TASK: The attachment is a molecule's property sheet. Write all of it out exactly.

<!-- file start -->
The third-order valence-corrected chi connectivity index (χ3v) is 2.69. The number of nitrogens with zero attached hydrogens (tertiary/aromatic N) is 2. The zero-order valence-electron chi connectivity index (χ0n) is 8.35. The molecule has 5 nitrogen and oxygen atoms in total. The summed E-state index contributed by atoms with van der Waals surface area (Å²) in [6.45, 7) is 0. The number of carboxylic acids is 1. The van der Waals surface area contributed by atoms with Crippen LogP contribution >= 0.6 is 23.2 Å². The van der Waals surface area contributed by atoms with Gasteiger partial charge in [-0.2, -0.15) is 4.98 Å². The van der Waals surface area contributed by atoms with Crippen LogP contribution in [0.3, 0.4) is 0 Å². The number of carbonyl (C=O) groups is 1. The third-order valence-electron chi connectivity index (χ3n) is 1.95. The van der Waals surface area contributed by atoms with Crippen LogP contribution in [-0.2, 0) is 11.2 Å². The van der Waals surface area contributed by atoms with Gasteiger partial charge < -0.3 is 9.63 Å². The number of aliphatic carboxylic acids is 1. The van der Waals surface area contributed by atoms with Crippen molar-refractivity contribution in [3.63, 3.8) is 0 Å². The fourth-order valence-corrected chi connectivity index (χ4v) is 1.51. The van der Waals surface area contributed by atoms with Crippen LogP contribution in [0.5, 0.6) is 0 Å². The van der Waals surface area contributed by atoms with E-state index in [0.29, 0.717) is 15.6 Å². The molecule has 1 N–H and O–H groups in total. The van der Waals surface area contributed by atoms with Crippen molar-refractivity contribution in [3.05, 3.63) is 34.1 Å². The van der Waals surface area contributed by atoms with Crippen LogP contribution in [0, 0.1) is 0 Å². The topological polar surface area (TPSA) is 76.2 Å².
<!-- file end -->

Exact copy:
The third-order valence-corrected chi connectivity index (χ3v) is 2.69. The number of nitrogens with zero attached hydrogens (tertiary/aromatic N) is 2. The zero-order valence-electron chi connectivity index (χ0n) is 8.35. The molecule has 5 nitrogen and oxygen atoms in total. The summed E-state index contributed by atoms with van der Waals surface area (Å²) in [6.45, 7) is 0. The number of carboxylic acids is 1. The van der Waals surface area contributed by atoms with Crippen LogP contribution >= 0.6 is 23.2 Å². The van der Waals surface area contributed by atoms with Gasteiger partial charge in [-0.2, -0.15) is 4.98 Å². The van der Waals surface area contributed by atoms with Crippen LogP contribution in [0.3, 0.4) is 0 Å². The number of carbonyl (C=O) groups is 1. The third-order valence-electron chi connectivity index (χ3n) is 1.95. The van der Waals surface area contributed by atoms with Crippen LogP contribution in [-0.2, 0) is 11.2 Å². The van der Waals surface area contributed by atoms with Gasteiger partial charge < -0.3 is 9.63 Å². The number of aliphatic carboxylic acids is 1. The van der Waals surface area contributed by atoms with Crippen molar-refractivity contribution in [3.63, 3.8) is 0 Å². The fourth-order valence-corrected chi connectivity index (χ4v) is 1.51. The van der Waals surface area contributed by atoms with Crippen LogP contribution in [0.5, 0.6) is 0 Å². The van der Waals surface area contributed by atoms with E-state index in [0.29, 0.717) is 15.6 Å². The molecule has 1 N–H and O–H groups in total. The van der Waals surface area contributed by atoms with Crippen molar-refractivity contribution in [3.05, 3.63) is 34.1 Å². The van der Waals surface area contributed by atoms with Crippen LogP contribution in [0, 0.1) is 0 Å². The topological polar surface area (TPSA) is 76.2 Å².